Americans no longer expect or care about candidates making honest assertions in the public sphere. They no longer expect consistency and honesty from politicians, and the savvy political campaigner recognizes that there is no cost to making statements that contradict even their most well-known beliefs…
…Claims in the public domain are now routinely treated as intentional distortions of facts to promote ideologies; distortions or misrepresentations justified by the need to “counterbalance” false claims from the other side.
Jason Stanley, New York Times. Speech, Lies and Apathy
Put another way, and as part of a Times news analysis/convention factcheck effort:
The growing number of misrepresentations appear to reflect a calculation in both parties that shame is overrated, and that no independent arbiters command the stature or the platform to hold the campaigns to account in the increasingly polarized and balkanized media firmament. Any unmasking of the lies or distortions, the thinking goes, rarely seeps into the public consciousness.
The article makes a point of quoting Myron Ebell of the Competitive Enterprise Institute, for a contrary view on warming.
Why? If there was an earthquake, the Times would not seek out a denier of earthquakes. If this was an article on medicine, the Times would not automatically seek out the views of a homeopath or acupuncturist. If this was an article on astronomy, you (the Times) would not make an obligatory pilgrimage to the UFO community. Yet on climate change… you bow again and again to the immense vested interests that fund the climate denial industry. This does not give your readers balance – in fact, it distorts their views of the actual facts.
Mr Ebell’s organisation receives substantial funding from Exxon Mobil, a point not mentioned in this article.
Something happened in our press over the last 40 years or so that never got acknowledged and to this day would be denied by a majority of newsroom professionals. Somewhere along the way, truthtelling was surpassed by other priorities the mainstream press felt a stronger duty to. These include such things as “maintaining objectivity,” “not imposing a judgment,” “refusing to take sides” and sticking to what I have called the View from Nowhere.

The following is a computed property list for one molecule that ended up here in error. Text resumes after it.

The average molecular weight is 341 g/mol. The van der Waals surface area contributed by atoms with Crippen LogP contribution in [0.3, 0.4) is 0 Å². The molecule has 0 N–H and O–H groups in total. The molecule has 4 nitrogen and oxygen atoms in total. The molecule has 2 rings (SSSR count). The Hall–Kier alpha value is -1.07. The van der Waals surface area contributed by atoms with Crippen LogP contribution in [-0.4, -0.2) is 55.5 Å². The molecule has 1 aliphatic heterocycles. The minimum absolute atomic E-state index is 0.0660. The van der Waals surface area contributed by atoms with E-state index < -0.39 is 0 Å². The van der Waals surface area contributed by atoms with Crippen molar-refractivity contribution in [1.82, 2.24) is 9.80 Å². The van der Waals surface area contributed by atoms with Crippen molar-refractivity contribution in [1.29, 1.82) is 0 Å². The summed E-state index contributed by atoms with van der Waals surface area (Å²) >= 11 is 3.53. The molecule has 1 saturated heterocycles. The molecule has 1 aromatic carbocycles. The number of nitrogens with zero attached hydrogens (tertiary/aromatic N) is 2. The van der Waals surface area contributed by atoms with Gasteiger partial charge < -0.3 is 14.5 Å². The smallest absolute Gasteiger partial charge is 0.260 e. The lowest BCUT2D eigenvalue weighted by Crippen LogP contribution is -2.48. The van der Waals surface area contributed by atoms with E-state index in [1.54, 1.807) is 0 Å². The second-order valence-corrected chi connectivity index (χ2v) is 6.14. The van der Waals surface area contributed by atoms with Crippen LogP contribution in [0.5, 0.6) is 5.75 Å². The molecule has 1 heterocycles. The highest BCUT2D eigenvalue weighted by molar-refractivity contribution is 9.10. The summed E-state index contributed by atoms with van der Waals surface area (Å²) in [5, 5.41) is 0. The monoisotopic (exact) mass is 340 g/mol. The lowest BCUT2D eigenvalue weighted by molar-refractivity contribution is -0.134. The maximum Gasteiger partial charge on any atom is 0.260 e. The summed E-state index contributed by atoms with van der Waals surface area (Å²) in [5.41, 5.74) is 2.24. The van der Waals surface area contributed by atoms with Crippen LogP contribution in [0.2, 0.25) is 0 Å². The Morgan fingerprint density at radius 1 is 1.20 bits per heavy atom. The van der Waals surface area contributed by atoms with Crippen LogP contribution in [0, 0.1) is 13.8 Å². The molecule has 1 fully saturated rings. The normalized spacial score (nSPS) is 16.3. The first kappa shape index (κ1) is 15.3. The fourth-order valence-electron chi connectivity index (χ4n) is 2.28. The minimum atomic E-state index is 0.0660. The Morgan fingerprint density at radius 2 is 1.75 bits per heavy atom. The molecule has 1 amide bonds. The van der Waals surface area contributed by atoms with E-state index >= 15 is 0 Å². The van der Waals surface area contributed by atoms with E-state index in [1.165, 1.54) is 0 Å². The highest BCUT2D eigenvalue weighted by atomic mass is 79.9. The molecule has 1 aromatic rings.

No one knows exactly how it happened, for it’s not like a policy decision came down at some point. Rather, the drift of professional practice over time was to bracket, or suspend sharp questions of truth and falsehood in order to avoid charges of bias, or excessive editorializing. Journalists felt better, safer, on firmer professional ground–more like pros–when they stopped short of reporting substantially untrue statements as false. One way to describe it (and I believe this is the correct way) is that truthtelling moved down the list of newsroom priorities. Other things now ranked ahead of it.
One of the basic functions of journalism is to say: This is true, and that is false. There are other functions, but establishing bedrock “world is round / sun rises in the east / 1+ 1 = 2” verities is a big one.
In today’s political environment, when so many simple facts are disputed, journalists can feel abashed about stating plainly what is true. With an anticipatory cringe about the angry letters they will receive or the hostile blog posts that will appear, they instead cover themselves by writing, “according to most scientists, the sun rises in the east, although critics say….
On Nov. 4, Anderson Cooper did the country a favor. He expertly deconstructed on his CNN show the bogus rumor that President Obama’s trip to Asia would cost $200 million a day. This was an important “story.” It underscored just how far ahead of his time Mark Twain was when he said a century before the Internet, “A lie can travel halfway around the world while the truth is putting on its shoes.” But it also showed that there is an antidote to malicious journalism — and that’s good journalism.